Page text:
Who among you technologically inclined fitness buffs has heard of Zombies, Run!?
The jogging app has been out for a while now, and to be honest, I’m sort of amazed that I haven’t come across anything else like it. The basic idea is that it provides you with a storyline to accompany your workout, and it’s presented in the second person, so rather than just listening to the story, “you” are a participant. You’re not just jogging; you’re saving humanity.
Here’s how it works: The story is broken down to a list of “missions” (basically, episodes). “You” are “Runner 5,” new member of a post-apocalyptic community in England that uses a team of runners to gather information and supplies, and, more often than not, divert packs of zombies from whatever needs protecting.
It comes through your headphones as though you’re wearing a headset; people in the communications tower at the base are talking "to you," feeding you information that helps paint a picture of what’s happening in the story, something like, “Head west, through the thicket, and you’ll see an old farmhouse--whoa, watch out for that pack of zoms trailing you…” etc. (The team’s copious post-apocalyptic surveillance cameras help them keep an eye on you.)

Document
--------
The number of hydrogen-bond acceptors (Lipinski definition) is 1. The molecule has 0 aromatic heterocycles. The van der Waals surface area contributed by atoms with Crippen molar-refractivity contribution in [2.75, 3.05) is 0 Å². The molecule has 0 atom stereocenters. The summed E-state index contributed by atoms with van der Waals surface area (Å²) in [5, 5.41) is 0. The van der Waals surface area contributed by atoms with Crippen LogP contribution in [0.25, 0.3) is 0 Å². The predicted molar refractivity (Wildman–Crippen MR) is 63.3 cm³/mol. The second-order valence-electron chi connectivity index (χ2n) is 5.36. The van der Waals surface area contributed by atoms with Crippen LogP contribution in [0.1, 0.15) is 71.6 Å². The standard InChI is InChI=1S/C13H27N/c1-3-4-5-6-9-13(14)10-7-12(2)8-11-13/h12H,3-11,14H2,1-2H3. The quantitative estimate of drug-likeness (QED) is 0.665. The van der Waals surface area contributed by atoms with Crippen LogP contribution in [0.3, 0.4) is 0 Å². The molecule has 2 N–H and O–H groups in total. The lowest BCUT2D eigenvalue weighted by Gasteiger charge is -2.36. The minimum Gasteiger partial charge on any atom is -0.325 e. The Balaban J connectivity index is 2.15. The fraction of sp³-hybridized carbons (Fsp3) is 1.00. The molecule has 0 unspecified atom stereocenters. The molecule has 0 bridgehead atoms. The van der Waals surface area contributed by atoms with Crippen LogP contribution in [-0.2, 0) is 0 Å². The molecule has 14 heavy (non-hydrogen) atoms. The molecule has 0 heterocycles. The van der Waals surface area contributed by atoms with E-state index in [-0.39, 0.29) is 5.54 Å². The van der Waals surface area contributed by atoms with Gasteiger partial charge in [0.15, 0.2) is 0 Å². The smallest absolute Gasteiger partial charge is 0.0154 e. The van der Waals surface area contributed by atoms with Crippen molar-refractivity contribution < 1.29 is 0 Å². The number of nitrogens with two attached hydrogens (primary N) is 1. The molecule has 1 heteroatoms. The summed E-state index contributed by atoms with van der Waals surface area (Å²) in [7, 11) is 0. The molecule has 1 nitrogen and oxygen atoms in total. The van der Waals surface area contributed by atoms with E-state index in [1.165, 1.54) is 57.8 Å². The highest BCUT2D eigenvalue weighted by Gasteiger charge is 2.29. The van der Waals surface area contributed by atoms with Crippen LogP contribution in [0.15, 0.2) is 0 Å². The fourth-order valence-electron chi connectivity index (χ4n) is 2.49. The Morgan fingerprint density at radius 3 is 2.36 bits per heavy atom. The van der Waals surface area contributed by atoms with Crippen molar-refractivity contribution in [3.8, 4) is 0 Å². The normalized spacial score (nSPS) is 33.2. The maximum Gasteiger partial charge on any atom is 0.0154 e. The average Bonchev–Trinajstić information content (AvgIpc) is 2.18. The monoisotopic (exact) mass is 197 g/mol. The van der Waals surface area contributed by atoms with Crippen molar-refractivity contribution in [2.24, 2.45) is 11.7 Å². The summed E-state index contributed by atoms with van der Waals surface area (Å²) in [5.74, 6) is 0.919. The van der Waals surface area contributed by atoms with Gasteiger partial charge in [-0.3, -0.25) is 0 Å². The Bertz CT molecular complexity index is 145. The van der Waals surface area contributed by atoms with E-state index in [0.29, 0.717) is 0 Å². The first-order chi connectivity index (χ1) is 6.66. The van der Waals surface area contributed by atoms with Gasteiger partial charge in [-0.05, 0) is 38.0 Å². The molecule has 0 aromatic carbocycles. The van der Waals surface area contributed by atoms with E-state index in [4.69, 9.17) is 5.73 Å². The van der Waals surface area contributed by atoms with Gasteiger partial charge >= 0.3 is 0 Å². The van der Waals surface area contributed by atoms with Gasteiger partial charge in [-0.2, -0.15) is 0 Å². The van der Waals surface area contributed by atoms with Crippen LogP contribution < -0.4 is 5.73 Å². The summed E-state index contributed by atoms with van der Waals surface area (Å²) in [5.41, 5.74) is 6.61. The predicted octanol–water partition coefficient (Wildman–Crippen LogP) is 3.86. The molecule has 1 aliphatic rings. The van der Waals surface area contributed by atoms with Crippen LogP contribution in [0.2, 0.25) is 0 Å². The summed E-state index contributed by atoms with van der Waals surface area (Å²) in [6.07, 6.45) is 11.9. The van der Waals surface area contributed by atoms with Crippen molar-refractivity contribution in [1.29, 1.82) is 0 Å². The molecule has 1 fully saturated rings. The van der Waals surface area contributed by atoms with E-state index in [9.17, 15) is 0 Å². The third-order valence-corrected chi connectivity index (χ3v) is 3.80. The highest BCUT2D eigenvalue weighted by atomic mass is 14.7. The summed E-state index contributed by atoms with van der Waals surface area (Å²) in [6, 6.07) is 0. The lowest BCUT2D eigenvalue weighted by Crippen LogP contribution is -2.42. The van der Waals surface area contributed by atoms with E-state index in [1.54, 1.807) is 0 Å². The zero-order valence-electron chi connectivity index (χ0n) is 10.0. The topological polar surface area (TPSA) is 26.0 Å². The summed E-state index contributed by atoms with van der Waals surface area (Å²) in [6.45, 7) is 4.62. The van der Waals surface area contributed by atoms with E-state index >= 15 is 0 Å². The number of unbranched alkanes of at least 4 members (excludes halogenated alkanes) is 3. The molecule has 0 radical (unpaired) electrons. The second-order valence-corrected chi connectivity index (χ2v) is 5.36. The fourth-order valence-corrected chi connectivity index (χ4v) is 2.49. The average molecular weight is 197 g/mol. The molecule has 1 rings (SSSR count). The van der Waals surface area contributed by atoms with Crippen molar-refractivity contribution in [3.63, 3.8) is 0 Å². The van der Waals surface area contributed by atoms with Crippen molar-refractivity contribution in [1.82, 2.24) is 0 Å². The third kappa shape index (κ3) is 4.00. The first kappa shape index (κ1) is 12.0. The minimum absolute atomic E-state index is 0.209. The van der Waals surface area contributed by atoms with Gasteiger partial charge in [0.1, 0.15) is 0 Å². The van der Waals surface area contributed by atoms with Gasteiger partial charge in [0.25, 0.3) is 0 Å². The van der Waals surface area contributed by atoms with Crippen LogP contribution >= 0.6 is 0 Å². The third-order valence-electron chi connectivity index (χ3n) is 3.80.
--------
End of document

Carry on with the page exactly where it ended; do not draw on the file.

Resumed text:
Each mission, lasting around 30 or 35 minutes, comprises five or six audio exchanges of about a minute or two apiece. The app syncs with whatever playlist you like, and you’ll hear the storyline progress in between songs. (As the songs play, you’ll occasionally hear an automated voice describing various items you’ve “collected” along your way; those items act as a sort of currency for building your base in a secondary, interactive part of the app that isn’t tied directly to the story.) And like any good running app, it keeps track of pace and distance and stores your runs in a log. It doesn’t make you run at any pace, unless you enable the “chase” feature, which occasionally tells you to sprint away from approaching zombies; in that case, if you don’t maintain an increased speed for long enough, you’ll lose supplies.
The voice acting is usually pretty strong, especially the goofily charming Sam Yao, who’s your primary contact over the "headset." And in addition to your general “run here, grab this” plot, there's plenty of backstory and drama (like when a character listens to a recording from her presumed-dead lover—oy, that was a little gut-wrenching). It's prone to delve into the over-the-top world of sci-fi/fantasy/horror, but, y'know, I hear people like that sort of thing.
Something about it really works for me; it’s equal parts distracting and encouraging. I can jog through North Water Tower Park and pretend all the disc golfers are zombies.